“I imagine that this one is going to hurt. It’s definitely going to hurt. In the short amount of time, people have really grown to love Jack. And Jack and Rebecca and the family and the kids, the adult big 3. And I think this is just one of those moments where you know it’s on its way. And it’s going to sting. It’s going to hurt. But I think ultimately, hopefully, people can accept and hold the memory of Jack with a full heart and move that into their lives.”

In an interview with Entertainment Weekly, Moore said that viewers should wait for Jack’s death but not lose sight of the big picture of the Pearson family. She said:

“I just think there are other elements of this family and their story unfolding that it’s fascinating and just as heartbreaking. That loss is something that has reverberated throughout the family and has affected everybody’s life in such a deep way. There are emotional ramifications that have already happened onscreen because of this death… I hope people aren’t missing some of the more nuanced parts of what the show is really about.”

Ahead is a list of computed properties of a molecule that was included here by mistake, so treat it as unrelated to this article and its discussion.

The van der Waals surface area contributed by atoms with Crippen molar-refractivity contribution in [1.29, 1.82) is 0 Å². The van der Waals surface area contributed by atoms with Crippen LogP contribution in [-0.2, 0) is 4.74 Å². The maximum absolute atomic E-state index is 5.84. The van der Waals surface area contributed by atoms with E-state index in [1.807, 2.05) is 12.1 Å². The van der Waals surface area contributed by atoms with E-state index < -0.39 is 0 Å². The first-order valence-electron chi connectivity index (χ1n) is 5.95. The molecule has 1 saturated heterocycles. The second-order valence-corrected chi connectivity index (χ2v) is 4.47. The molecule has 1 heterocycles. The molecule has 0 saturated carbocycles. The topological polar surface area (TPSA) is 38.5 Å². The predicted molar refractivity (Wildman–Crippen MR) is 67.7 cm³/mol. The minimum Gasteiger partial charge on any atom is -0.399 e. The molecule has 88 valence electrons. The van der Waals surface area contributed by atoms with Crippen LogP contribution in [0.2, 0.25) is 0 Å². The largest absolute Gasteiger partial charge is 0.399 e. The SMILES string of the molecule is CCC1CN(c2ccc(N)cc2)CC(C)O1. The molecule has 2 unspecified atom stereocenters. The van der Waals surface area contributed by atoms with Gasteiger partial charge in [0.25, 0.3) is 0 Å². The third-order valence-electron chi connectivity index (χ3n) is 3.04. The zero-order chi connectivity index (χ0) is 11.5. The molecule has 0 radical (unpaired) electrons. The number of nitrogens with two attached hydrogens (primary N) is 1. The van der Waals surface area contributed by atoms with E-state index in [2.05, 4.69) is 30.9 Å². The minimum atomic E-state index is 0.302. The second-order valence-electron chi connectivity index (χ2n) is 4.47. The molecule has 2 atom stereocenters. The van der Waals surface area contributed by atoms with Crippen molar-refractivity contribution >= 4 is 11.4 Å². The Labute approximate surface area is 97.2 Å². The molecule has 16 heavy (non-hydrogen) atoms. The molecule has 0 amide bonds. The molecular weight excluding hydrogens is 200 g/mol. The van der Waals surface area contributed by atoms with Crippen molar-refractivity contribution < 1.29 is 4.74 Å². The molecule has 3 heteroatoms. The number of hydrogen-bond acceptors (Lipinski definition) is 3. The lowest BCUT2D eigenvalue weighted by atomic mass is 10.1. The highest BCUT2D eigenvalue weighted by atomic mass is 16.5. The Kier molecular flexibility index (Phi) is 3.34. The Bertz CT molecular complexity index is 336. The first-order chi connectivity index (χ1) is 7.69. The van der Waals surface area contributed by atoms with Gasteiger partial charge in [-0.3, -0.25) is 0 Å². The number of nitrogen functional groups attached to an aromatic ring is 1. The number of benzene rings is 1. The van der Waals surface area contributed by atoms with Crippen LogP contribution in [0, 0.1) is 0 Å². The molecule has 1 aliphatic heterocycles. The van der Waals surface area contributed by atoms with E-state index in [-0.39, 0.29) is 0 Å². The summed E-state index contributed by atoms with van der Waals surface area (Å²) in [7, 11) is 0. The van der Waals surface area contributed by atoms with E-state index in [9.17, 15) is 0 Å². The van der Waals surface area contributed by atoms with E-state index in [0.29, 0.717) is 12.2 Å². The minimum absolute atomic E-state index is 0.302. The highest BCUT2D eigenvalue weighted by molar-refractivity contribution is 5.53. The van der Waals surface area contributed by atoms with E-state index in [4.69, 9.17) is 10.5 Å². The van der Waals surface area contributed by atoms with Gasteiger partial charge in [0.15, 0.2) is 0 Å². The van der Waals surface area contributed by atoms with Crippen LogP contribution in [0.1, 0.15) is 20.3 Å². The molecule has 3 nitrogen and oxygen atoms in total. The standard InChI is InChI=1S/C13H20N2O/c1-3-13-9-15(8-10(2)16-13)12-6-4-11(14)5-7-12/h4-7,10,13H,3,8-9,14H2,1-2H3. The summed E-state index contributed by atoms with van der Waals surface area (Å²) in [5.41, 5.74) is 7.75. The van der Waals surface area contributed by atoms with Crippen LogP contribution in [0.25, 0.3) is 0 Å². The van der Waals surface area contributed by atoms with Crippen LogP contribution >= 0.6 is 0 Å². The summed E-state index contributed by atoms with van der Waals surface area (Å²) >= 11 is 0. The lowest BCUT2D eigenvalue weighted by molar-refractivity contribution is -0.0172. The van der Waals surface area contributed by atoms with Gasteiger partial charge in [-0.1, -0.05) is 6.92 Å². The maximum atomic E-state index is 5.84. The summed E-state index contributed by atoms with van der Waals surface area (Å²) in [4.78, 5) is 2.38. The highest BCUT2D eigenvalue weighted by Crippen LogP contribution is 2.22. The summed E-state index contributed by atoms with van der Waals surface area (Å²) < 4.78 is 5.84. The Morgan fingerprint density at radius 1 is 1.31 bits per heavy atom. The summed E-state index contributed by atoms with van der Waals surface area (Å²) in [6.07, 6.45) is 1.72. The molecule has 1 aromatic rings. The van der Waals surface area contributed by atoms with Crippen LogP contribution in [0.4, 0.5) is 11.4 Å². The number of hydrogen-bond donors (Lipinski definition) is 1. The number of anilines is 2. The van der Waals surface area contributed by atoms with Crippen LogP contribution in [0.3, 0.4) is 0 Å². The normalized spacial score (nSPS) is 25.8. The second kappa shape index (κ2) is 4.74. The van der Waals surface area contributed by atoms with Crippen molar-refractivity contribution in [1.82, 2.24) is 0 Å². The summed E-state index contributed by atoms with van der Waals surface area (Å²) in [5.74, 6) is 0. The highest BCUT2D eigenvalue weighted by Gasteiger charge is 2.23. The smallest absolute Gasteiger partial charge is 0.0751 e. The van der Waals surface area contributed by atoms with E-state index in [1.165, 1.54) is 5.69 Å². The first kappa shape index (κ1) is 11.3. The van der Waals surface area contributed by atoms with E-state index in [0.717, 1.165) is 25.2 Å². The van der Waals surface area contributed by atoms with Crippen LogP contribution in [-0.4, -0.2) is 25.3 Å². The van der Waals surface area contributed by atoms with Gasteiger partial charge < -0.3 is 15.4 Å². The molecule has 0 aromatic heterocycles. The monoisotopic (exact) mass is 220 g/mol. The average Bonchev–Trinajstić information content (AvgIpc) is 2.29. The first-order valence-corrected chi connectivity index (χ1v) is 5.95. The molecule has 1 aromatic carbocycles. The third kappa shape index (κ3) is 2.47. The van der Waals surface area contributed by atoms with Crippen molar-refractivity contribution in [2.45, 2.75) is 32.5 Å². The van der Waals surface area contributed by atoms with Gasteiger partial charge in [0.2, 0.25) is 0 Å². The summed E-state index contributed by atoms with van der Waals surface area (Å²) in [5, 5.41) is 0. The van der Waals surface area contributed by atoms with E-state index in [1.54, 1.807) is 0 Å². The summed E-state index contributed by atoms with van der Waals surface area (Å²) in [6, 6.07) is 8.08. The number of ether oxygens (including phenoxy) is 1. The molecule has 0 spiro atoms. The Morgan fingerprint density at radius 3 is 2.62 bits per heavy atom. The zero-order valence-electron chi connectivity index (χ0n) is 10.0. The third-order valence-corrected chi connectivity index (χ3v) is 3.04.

The show is about the Pearsons and how they’ve managed to survive, sure, but I, personally, just can’t get over how different this family would have been if Jack would have lived. Probably wouldn’t be a television show about it, but it’s amazing how one moment can truly change everything. Now that the cause Jack’s death is revealed, This Is Us can focus on its torrent of consequences.

Warning: This post contains a massive spoiler for this week’s This Is Us.

Not all kitchen appliances are created — or maintained — equal, This Is Us creator Dan Fogelman would like to remind everyone in the wake of Tuesday’s devastating episode.